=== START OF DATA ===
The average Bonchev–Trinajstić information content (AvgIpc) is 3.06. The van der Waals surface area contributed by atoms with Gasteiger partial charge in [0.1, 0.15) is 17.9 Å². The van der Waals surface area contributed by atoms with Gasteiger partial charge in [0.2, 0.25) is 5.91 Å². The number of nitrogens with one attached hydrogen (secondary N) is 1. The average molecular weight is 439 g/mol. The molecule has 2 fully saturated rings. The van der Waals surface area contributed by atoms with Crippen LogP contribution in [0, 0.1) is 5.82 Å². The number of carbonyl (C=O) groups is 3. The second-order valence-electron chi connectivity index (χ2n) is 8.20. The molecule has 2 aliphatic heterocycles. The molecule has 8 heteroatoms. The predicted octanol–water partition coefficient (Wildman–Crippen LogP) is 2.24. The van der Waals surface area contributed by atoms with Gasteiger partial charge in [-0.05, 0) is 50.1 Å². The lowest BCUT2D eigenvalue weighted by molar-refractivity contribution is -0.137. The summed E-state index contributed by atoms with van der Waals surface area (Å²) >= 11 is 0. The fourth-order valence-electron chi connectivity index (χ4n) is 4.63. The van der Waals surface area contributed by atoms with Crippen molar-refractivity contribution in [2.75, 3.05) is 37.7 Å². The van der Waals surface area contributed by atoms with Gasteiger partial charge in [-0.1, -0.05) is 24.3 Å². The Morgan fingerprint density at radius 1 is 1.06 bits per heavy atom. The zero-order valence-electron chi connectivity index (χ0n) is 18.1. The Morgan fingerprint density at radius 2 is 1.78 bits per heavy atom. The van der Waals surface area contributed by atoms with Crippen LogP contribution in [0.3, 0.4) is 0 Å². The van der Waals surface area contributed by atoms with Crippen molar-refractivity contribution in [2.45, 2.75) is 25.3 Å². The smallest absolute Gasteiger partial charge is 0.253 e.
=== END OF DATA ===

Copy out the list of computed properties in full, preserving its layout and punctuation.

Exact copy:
The average Bonchev–Trinajstić information content (AvgIpc) is 3.06. The van der Waals surface area contributed by atoms with Gasteiger partial charge in [0.1, 0.15) is 17.9 Å². The van der Waals surface area contributed by atoms with Gasteiger partial charge in [0.2, 0.25) is 5.91 Å². The number of nitrogens with one attached hydrogen (secondary N) is 1. The average molecular weight is 439 g/mol. The molecule has 2 fully saturated rings. The van der Waals surface area contributed by atoms with Crippen LogP contribution in [0, 0.1) is 5.82 Å². The number of carbonyl (C=O) groups is 3. The second-order valence-electron chi connectivity index (χ2n) is 8.20. The molecule has 2 aliphatic heterocycles. The molecule has 8 heteroatoms. The predicted octanol–water partition coefficient (Wildman–Crippen LogP) is 2.24. The van der Waals surface area contributed by atoms with Gasteiger partial charge in [-0.05, 0) is 50.1 Å². The lowest BCUT2D eigenvalue weighted by molar-refractivity contribution is -0.137. The summed E-state index contributed by atoms with van der Waals surface area (Å²) >= 11 is 0. The fourth-order valence-electron chi connectivity index (χ4n) is 4.63. The van der Waals surface area contributed by atoms with Crippen molar-refractivity contribution in [2.75, 3.05) is 37.7 Å². The van der Waals surface area contributed by atoms with Gasteiger partial charge in [-0.1, -0.05) is 24.3 Å². The Morgan fingerprint density at radius 1 is 1.06 bits per heavy atom. The zero-order valence-electron chi connectivity index (χ0n) is 18.1. The Morgan fingerprint density at radius 2 is 1.78 bits per heavy atom. The van der Waals surface area contributed by atoms with Crippen LogP contribution in [0.3, 0.4) is 0 Å². The van der Waals surface area contributed by atoms with Crippen molar-refractivity contribution in [2.45, 2.75) is 25.3 Å². The smallest absolute Gasteiger partial charge is 0.253 e.